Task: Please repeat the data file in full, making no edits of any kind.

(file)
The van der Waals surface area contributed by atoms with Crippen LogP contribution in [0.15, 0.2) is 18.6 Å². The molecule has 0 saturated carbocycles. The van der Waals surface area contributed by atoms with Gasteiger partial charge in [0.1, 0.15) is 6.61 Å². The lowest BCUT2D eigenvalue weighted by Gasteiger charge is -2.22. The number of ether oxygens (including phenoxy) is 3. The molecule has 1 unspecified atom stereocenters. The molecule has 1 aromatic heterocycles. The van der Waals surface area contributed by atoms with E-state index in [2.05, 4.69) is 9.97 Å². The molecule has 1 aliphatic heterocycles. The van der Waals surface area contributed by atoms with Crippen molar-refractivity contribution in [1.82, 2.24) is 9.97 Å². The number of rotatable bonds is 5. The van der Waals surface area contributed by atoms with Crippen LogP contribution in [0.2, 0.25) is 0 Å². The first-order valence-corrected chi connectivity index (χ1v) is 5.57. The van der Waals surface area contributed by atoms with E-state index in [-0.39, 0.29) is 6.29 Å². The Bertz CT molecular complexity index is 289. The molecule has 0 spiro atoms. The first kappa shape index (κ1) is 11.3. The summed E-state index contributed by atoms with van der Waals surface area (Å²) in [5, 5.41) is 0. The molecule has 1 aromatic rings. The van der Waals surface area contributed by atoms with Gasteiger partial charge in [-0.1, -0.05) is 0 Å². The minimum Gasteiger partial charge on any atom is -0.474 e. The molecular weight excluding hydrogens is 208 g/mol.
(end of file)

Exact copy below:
The van der Waals surface area contributed by atoms with Crippen LogP contribution in [0.15, 0.2) is 18.6 Å². The molecule has 0 saturated carbocycles. The van der Waals surface area contributed by atoms with Gasteiger partial charge in [0.1, 0.15) is 6.61 Å². The lowest BCUT2D eigenvalue weighted by Gasteiger charge is -2.22. The number of ether oxygens (including phenoxy) is 3. The molecule has 1 unspecified atom stereocenters. The molecule has 1 aromatic heterocycles. The van der Waals surface area contributed by atoms with E-state index in [2.05, 4.69) is 9.97 Å². The molecule has 1 aliphatic heterocycles. The van der Waals surface area contributed by atoms with Crippen molar-refractivity contribution in [1.82, 2.24) is 9.97 Å². The number of rotatable bonds is 5. The van der Waals surface area contributed by atoms with Crippen LogP contribution in [0.2, 0.25) is 0 Å². The first-order valence-corrected chi connectivity index (χ1v) is 5.57. The van der Waals surface area contributed by atoms with E-state index in [-0.39, 0.29) is 6.29 Å². The Bertz CT molecular complexity index is 289. The molecule has 0 spiro atoms. The first kappa shape index (κ1) is 11.3. The summed E-state index contributed by atoms with van der Waals surface area (Å²) in [5, 5.41) is 0. The molecule has 1 aromatic rings. The van der Waals surface area contributed by atoms with Gasteiger partial charge in [-0.1, -0.05) is 0 Å². The minimum Gasteiger partial charge on any atom is -0.474 e. The molecular weight excluding hydrogens is 208 g/mol.